In a remarkable job of investigative journalism, Bud Fox News reporter Silence Bellows has discovered that Sephora, the chain of cosmetics stores owned by LVMH Moët Hennessy Louis Vuitton, has been filling all the bottles of men’s cologne sold in its US stores with the same fragrance for the last three years.
When asked for an explanation, company spokeswoman Iva Odor said, “Well, we actually thought we were doing our gentlemen customers a favor. Visiting Sephora is a bit overwhelming for a guy, especially if unaccompanied by a woman. So we figured if he thought all the colognes he sampled were beginning to smell the same, then he’d just buy the next one he tried and walk out a satisfied customer. We were trying to make things easier on him. We thought that if we had all the different real colognes available for him to try, he’d get confused and leave.”
When asked about the scam, Ima Pedagogue, Professor of Marketing at Northern Indiana Normal School and Business Institute, who has written extensively about the fashion industry, said:
“Obviously no company should actively deceive its customers, but in a way Sephora might be on to something. Most guys don’t like to buy male grooming products in general and cologne in particular. On a Saturday afternoon, when the big college football game on TV is over, the guys don’t all look at each other and say, ‘Hey, let’s head over to the mall and buy some cologne.’ And it’s compounded by the number of choices. There aren’t even this many hoppy, funky-tasting craft beers. At the Perfume Country website, colognes are organized alphabetically. In the ‘D’ section alone, there are 77 choices, and that’s not counting Donald Duck Eau de Toilette and Derek Jeter Driven and Derek Jeter Driven Black. A marketing professor at East Alabama Male College has determined through extensive polling that 41% of men would actually rather go to a Taylor Swift concert than spend a couple of hours buying cologne.”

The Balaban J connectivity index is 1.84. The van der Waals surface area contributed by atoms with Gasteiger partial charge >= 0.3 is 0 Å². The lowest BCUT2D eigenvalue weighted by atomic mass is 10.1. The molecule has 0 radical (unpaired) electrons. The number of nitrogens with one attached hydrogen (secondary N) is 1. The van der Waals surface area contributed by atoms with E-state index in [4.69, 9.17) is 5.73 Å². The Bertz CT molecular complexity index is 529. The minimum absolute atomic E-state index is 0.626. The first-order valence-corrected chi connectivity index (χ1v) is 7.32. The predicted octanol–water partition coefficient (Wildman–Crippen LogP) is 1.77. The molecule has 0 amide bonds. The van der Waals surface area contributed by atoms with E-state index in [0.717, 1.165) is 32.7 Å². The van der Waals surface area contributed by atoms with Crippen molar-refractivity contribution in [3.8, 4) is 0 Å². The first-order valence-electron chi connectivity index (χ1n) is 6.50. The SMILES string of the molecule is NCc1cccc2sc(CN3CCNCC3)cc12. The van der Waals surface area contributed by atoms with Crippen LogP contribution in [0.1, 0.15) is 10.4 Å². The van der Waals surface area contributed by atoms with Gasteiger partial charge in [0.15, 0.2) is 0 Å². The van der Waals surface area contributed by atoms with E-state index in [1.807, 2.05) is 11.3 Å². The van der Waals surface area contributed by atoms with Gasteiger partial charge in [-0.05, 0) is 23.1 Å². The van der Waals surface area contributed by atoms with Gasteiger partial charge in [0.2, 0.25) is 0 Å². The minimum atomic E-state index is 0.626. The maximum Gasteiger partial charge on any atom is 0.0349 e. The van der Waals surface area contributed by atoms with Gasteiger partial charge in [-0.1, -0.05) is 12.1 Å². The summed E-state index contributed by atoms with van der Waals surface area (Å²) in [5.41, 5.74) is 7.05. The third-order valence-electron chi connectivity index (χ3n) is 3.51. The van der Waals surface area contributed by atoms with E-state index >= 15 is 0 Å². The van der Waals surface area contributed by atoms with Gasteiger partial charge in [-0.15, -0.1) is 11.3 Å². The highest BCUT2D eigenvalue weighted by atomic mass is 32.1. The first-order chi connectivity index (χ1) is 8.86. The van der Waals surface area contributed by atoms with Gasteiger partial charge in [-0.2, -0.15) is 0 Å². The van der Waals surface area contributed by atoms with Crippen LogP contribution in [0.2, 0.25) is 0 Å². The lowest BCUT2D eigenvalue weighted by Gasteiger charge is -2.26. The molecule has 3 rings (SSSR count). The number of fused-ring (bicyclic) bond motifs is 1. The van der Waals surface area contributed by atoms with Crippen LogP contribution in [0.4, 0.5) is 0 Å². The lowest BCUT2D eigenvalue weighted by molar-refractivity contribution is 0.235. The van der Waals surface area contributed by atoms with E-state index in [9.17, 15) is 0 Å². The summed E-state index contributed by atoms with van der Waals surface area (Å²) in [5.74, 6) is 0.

The always informative and helpful Professor Pedagogue didn’t have time to discuss some of cologne-buying’s other difficulties. For example, there’s the confusion over after shave, eau de toilette, and cologne. There’s also the ridiculousness of internet articles that, under the pretense of helping you sort it all out, actually suggest spending over $150 bucks for this stuff or, if you can believe it, use the expression “fragrance aspiration” regardless of disclaimers.
Bud Fox News reporter Magdalena Babblejack spoke with Sephora customers about today’s news outside the chain’s location in the tony SoHo neighborhood of NYC. Urban Shocker, 35, who had just purchased cologne at the store, admitted he’d been completely duped:
“I never would have known. When I walked in the store, I got hit by a wall of perfume. It was a little much but I figured I’d be in and out. There were women all over the place, so I gotta admit, maybe I was a bit distracted. My friend Joey met his girlfriend at a Sephora, so I don’t mind going. Anyway, by the time I got to the back of the store, where the cologne was, it was like I had walked a perfume gauntlet or something. I wouldn’t have been able to tell the difference between skunk juice and ambrosia. I tried a couple of different bottles, they all smelled nice, so I bought the middle-priced one and hit the road. Look, I had to get out of there, I mean, some salesman was trying to tell me about the leathery notes in some new cologne.”